Portland baker Frank Cavaliere offered the least complicated solution to date for fixing Connecticut’s economy during Wednesday’s state legislative forum.

“If you really want to help–stop helping,” Cavaliere said. “Every time you pass a piece of legislation, you cost us money.”

The 58-year-old small business owner, who was the lead speaker at a two-hour forum sponsored by House Republican Caucus, chastised both political parties with equal vigor. Connecticut’s small businesses are convinced, he said, that state policy makers care little for their problems, despite plans for an Oct. 26 special session on job growth.

“I’ve put my house up for sale and I’m leaving Connecticut because I can’t take it anymore,” Cavaliere said, adding, “but you’re doing a great job.”

On taxes, Cavaliere noted that both parties dramatically increased wholesale taxes on gasoline and other fuels in 2005, then promptly spent most of the revenue from that outside of the transportation system.

On unemployment, state officials boasted how jobless benefits were extended during the recession, failing to mention that Connecticut raised the unemployment compensation levy on businesses last September by $40 per employee to cover interest on federal loans needed to keep the system solvent. “You look like a hero and send us the bill,” Cavaliere said.

And as far as the Department of Energy and Environmental Protection’s regulatory functions, “get rid of (it) and you’ll probably see manufacturing come back to Connecticut,” he added. “You guys don’t even know what the regulations are.”

Though most of the subsequent speakers didn’t match Cavaliere’s intensity, they struck many of the same themes, urging lawmakers to avoid future tax hikes, curb spending growth, reduce regulation and improve transportation.

“Get your own house in order,” Donald Denley, owner of The Hungry Tiger restaurant in Manchester told lawmakers, arguing that state spending rose 5 percent this year while his business is down four workers and paying higher sales and unemployment compensation taxes.

Denley added some Connecticut restaurants can purchase liquor more cheaply at retail outlets in Massachusetts than on the wholesale market in their home state.

“The running joke here in Connecticut is the only time we’re safe is when the legislature is in recess,” added Kevin Maloney, who owns a transportation company in Windsor Locks. “You guys are spending more than we’re making. It’s that simple.”

The legislature and Gov. Dannel P. Malloy ordered more than $1.6 billion in increases in state and municipal taxes and fees this year to close a built-in deficit in the 2011-12 budget that reached as high as $3.67 billion.

That came just two years after the legislature and then-Gov. M. Jodi Rell settled on nearly $1 billion in extra state taxes.

Randy Vidal, principal in a Westport-based commercial brokerage firm, argued that the instability of Connecticut’s tax system, and not just the overall burden, is a huge impediment to business.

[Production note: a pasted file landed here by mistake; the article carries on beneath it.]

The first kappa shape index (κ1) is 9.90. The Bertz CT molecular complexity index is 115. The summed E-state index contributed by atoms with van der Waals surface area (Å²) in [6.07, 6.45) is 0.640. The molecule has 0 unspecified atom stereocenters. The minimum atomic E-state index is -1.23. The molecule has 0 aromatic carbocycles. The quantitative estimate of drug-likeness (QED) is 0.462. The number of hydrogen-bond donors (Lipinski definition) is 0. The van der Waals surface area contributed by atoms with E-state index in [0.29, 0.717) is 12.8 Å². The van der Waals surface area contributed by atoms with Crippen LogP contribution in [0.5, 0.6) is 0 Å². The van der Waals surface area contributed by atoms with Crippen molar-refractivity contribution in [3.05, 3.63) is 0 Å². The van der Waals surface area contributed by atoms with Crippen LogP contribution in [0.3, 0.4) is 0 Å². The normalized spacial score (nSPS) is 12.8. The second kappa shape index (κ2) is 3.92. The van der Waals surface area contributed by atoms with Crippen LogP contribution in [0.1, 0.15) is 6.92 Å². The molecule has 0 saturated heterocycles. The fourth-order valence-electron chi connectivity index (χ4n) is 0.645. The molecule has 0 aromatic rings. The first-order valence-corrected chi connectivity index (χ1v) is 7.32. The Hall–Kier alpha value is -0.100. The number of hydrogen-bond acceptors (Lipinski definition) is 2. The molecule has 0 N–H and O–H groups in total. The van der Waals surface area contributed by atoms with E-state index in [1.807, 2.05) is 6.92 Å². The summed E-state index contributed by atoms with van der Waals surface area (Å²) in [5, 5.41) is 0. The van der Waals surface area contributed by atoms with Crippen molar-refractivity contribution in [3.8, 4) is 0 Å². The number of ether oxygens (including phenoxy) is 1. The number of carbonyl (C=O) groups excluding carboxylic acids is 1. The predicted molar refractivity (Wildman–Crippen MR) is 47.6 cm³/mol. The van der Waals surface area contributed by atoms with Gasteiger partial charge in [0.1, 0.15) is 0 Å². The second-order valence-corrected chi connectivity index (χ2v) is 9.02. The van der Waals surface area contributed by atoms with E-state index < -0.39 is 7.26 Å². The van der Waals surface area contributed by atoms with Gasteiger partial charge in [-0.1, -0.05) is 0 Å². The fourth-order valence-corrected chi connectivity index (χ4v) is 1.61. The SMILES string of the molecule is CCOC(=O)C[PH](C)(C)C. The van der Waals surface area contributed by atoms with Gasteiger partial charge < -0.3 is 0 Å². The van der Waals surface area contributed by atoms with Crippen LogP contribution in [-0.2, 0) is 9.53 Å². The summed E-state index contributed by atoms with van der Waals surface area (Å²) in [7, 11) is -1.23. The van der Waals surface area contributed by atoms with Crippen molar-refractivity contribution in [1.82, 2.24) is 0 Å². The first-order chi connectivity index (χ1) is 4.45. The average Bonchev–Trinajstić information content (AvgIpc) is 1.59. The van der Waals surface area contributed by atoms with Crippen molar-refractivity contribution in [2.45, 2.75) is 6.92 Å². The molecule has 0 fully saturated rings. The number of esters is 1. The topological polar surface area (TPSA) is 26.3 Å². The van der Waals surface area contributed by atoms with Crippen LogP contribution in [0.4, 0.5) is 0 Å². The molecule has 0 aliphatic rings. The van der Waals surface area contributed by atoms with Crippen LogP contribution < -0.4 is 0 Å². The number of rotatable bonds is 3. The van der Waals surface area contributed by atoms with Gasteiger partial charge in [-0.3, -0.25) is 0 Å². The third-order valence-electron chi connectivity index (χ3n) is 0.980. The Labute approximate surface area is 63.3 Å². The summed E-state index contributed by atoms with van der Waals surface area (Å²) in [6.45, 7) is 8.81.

“You have some businesses that will never come to Connecticut because of our uncertainty,” added South Windsor insurance agent Jonathan Gilman.

While spending, taxes and regulations dominated much of the discussion, Connecticut’s clogged highways, particularly in Fairfield County, were a chief concern for Tom Dillon, owner of a Stratford-based technology consulting firm.

Dillon said he’s convinced his company loses huge sums annually due to staffers wasting time in their cars while they idle on the highway. “I’m afraid to run the numbers,” he said.

Republican legislators have said they expect the Oct. 26 session won’t address government spending or taxation levels, where the GOP has sharp philosophical differences with majority Democrats in the House and Senate, as well as with the Democratic governor.

But while Republican lawmakers told the nearly 50 businesspeople who attended Wednesday’s forum that the focus would be on areas of bipartisan consensus–reducing regulations, improving access to capital, and enhancing education and workforce training–the forum still digressing into politicking on a few occasions.

Richard Laurenzi, a principal at Prospect Machine, congratulated House Minority Leader Lawrence F. Cafero, R-Norwalk, on his party’s 14-seat gain in the November 2010 elections.

“If we don’t have people in government that are willing to fight for small business, then we don’t have a chance,” added Scott Livingston, president of Horst Engineering in East Hartford.

“I really want to keep it so we talk about business ideas,” Cafero responded.

After the forum, Cafero told participants that the result of the Oct. 26 session “is not going to be the be-all-and-end-all. I don’t want to heighten your expectations.”

Rep. Christie Carpino, R-Cromwell, who invited Cavaliere to attend the forum, said that while she believes her constituent’s anger is valid, she also believes he and other small businesspeople haven’t abandoned the idea that Connecticut’s job climate can be improved.

“I know there’s frustrations,” she said, “but I think they wouldn’t have taken the time to come up here if they thought we weren’t listening.”

Keith has spent most of his 31 years as a reporter specializing in state government finances, analyzing such topics as income tax equity, waste in government and the complex funding systems behind Connecticut’s transportation and social services networks. He has been the state finances reporter at CT Mirror since it launched in 2010. Prior to joining CT Mirror Keith was State Capitol bureau chief for The Journal Inquirer of Manchester, a reporter for the Day of New London, and a former contributing writer to The New York Times. Keith is a graduate of and a former journalism instructor at the University of Connecticut.

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